One thing is certain when you book a trip to Japan: Your friends will tell you to see this temple or that shrine, eat this ramen or that sushi. But let me get this out of the way right out of the gate: You will never see everything you want to see in Tokyo.
There are a thousand guides covering everything from the weird to the wonderful, traditional to modern. This isn’t going to be a giant list of where to go and what to eat. You’re just as likely to enjoy the 100¥ onigiri from Lawson or 7-Eleven as you are a 20,000¥ Kaiseki dinner. Barring death or loss of limb, it’s very hard to completely screw up a trip to Tokyo.
As an American traveling in Japan, there are really only three things you need to make your trip smooth sailing: a Japan Rail (JR) pass, a Suica card and a mobile wifi hotspot. You must get the JR pass before you leave the U.S.; once you get to Japan, you are out of luck. A quick Google search will bring up a hundred different travel agency offerings, but one of the most convenient for Southern Californians is through JTB (online.jtbusa.com/JRPass.aspx). It has an office in Torrance if you don’t want or don’t have time to get it mailed. Once in Japan, take your JR Pass paperwork and your passport to any JR office to exchange it for your pass. The JR Pass is good for travel on any JR subway line and almost any Shinkansen (bullet train) in the country.
The Suica card can be purchased at any train station and loaded with money. You can use it to pay vending machines, as well as for train lockers and entry into the subway system. It’s extremely useful for the small things. And it will even work at most vendors at the airport when you are on your way home. (Life hack: When you eventually have a giant, jingly pocket full of Yen coins, you can just drop the value onto your Suica card. It never expires, so you can bring it when you invariably return.)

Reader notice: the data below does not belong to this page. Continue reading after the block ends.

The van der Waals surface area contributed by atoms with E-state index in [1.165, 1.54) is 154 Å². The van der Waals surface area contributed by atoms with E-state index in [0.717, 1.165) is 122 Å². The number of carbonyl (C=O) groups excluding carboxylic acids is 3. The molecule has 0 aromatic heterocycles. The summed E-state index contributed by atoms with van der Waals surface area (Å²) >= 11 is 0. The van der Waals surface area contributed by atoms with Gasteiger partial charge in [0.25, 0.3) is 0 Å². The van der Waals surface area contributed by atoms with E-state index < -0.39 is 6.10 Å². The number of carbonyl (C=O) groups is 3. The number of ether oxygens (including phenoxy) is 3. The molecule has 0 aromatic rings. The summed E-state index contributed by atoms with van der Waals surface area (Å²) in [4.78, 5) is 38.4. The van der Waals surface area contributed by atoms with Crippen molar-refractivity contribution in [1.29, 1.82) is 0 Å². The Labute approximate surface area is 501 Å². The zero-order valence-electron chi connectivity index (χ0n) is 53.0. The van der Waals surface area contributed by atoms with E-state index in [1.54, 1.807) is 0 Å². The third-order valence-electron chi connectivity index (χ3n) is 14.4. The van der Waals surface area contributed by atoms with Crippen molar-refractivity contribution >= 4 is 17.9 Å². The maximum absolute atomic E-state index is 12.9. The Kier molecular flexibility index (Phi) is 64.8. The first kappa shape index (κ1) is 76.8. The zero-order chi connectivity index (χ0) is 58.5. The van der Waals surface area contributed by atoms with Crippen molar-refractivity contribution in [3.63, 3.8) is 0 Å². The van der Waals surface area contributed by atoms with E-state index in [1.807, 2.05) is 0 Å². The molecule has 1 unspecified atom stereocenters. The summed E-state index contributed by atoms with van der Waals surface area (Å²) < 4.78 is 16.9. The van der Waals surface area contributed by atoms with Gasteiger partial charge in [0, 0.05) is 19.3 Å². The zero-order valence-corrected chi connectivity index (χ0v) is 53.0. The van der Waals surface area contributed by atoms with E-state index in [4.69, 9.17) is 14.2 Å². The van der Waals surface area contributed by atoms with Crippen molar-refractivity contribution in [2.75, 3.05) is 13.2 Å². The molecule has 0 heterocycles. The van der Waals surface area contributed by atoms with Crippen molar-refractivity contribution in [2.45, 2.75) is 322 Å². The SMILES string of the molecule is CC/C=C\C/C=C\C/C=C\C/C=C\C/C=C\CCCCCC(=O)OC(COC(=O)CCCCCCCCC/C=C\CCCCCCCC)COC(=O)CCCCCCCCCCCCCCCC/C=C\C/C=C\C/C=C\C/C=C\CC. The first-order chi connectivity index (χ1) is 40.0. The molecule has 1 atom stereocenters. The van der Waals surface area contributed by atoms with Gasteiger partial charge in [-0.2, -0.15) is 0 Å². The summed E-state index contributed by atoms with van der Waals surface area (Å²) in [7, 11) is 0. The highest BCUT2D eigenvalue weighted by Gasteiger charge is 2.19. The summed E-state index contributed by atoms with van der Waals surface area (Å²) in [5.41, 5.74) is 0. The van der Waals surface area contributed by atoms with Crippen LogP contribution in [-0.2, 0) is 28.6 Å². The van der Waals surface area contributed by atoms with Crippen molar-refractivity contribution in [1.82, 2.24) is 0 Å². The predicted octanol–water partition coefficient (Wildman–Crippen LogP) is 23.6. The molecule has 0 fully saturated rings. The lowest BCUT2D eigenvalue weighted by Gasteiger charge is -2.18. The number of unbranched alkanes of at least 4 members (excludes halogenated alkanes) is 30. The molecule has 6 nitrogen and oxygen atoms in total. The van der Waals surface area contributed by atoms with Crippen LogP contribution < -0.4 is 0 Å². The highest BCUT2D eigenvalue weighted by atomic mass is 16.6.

Finally, the pocket wifi is the biggest lifesaver, as most modern phones allow for some sort of wifi calling, whether it’s Skype, FaceTime or another option. Having a reliable wifi connection everywhere you go enables you to stay connected while overseas. There are many providers, and prices vary based on the amount of data and speed. Expect to spend anywhere from $30 to $100 for a week of connectivity. Most providers will deliver one to your hotel or allow for pickup at whichever airport you fly into.
There is a lot of walking and riding the subway in Tokyo, as cabs can be prohibitively expensive. Avoid the heat and humidity of summer monsoons (which makes the close quarters on the subway interesting), and opt for the spring or fall. Early April, when the weather is mild and warm, is Sakura, the annual cherry blossom season. It only lasts two weeks and it’s easy to miss. If you manage to catch it, you will see every corner of the country fill with pink and white blossoms.
To better manage expectations, know ahead of time that normal tourist destinations (read: temples and shrines) are busy. Not just busy, but shockingly busy. Picture-ruiningly busy. Sakura is no different, with popular viewing areas filling up early and staying crowded. So practice zen and know this probably won’t be your last visit.